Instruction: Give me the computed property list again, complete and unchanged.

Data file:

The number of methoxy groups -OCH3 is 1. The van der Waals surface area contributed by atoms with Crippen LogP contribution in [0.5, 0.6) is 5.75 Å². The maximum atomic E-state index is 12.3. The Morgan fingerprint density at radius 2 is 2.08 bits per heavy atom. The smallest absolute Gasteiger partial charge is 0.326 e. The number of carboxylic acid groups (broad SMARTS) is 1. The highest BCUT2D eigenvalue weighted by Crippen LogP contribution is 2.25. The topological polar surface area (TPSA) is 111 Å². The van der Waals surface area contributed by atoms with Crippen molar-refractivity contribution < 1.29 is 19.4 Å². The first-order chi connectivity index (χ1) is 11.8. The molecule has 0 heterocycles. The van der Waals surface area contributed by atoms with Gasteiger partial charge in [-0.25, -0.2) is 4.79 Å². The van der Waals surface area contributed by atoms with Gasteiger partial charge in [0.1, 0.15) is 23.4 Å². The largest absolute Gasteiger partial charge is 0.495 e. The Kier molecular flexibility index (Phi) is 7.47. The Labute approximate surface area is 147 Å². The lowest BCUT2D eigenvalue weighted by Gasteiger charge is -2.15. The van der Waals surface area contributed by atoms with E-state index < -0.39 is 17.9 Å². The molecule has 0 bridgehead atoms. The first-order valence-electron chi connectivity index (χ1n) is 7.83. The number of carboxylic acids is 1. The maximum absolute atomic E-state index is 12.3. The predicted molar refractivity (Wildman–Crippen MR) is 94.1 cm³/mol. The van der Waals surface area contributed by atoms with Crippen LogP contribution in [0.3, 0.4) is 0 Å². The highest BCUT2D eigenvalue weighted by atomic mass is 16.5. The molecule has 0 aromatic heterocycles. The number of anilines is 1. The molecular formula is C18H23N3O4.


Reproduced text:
The number of methoxy groups -OCH3 is 1. The van der Waals surface area contributed by atoms with Crippen LogP contribution in [0.5, 0.6) is 5.75 Å². The maximum atomic E-state index is 12.3. The Morgan fingerprint density at radius 2 is 2.08 bits per heavy atom. The smallest absolute Gasteiger partial charge is 0.326 e. The number of carboxylic acid groups (broad SMARTS) is 1. The highest BCUT2D eigenvalue weighted by Crippen LogP contribution is 2.25. The topological polar surface area (TPSA) is 111 Å². The van der Waals surface area contributed by atoms with Crippen molar-refractivity contribution < 1.29 is 19.4 Å². The first-order chi connectivity index (χ1) is 11.8. The molecule has 0 heterocycles. The van der Waals surface area contributed by atoms with Gasteiger partial charge in [-0.25, -0.2) is 4.79 Å². The van der Waals surface area contributed by atoms with Gasteiger partial charge in [0.1, 0.15) is 23.4 Å². The largest absolute Gasteiger partial charge is 0.495 e. The Kier molecular flexibility index (Phi) is 7.47. The Labute approximate surface area is 147 Å². The lowest BCUT2D eigenvalue weighted by Gasteiger charge is -2.15. The van der Waals surface area contributed by atoms with E-state index < -0.39 is 17.9 Å². The molecule has 0 bridgehead atoms. The first-order valence-electron chi connectivity index (χ1n) is 7.83. The number of carboxylic acids is 1. The maximum absolute atomic E-state index is 12.3. The predicted molar refractivity (Wildman–Crippen MR) is 94.1 cm³/mol. The van der Waals surface area contributed by atoms with Crippen LogP contribution in [0.3, 0.4) is 0 Å². The highest BCUT2D eigenvalue weighted by atomic mass is 16.5. The molecule has 0 aromatic heterocycles. The number of anilines is 1. The molecular formula is C18H23N3O4.